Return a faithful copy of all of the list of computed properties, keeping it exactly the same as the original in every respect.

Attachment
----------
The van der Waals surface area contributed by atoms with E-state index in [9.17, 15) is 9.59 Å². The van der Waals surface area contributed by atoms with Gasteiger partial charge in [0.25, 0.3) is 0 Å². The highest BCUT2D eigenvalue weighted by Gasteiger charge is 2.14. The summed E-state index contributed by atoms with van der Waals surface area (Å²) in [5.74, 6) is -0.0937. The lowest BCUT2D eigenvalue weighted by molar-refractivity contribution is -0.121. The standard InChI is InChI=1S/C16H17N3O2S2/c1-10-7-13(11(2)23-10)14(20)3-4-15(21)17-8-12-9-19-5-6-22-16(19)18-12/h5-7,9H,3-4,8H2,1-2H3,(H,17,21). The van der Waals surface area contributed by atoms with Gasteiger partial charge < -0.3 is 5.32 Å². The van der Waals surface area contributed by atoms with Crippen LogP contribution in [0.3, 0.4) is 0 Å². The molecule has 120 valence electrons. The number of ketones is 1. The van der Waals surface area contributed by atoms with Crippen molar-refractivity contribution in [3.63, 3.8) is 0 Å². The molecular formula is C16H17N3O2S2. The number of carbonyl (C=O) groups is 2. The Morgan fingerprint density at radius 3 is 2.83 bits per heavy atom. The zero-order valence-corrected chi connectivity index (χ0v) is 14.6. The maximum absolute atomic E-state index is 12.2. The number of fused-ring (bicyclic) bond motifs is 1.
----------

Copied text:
The van der Waals surface area contributed by atoms with E-state index in [9.17, 15) is 9.59 Å². The van der Waals surface area contributed by atoms with Gasteiger partial charge in [0.25, 0.3) is 0 Å². The highest BCUT2D eigenvalue weighted by Gasteiger charge is 2.14. The summed E-state index contributed by atoms with van der Waals surface area (Å²) in [5.74, 6) is -0.0937. The lowest BCUT2D eigenvalue weighted by molar-refractivity contribution is -0.121. The standard InChI is InChI=1S/C16H17N3O2S2/c1-10-7-13(11(2)23-10)14(20)3-4-15(21)17-8-12-9-19-5-6-22-16(19)18-12/h5-7,9H,3-4,8H2,1-2H3,(H,17,21). The van der Waals surface area contributed by atoms with Gasteiger partial charge < -0.3 is 5.32 Å². The van der Waals surface area contributed by atoms with Crippen LogP contribution in [0.3, 0.4) is 0 Å². The molecule has 120 valence electrons. The number of ketones is 1. The van der Waals surface area contributed by atoms with Crippen molar-refractivity contribution in [3.63, 3.8) is 0 Å². The molecular formula is C16H17N3O2S2. The number of carbonyl (C=O) groups is 2. The Morgan fingerprint density at radius 3 is 2.83 bits per heavy atom. The zero-order valence-corrected chi connectivity index (χ0v) is 14.6. The maximum absolute atomic E-state index is 12.2. The number of fused-ring (bicyclic) bond motifs is 1.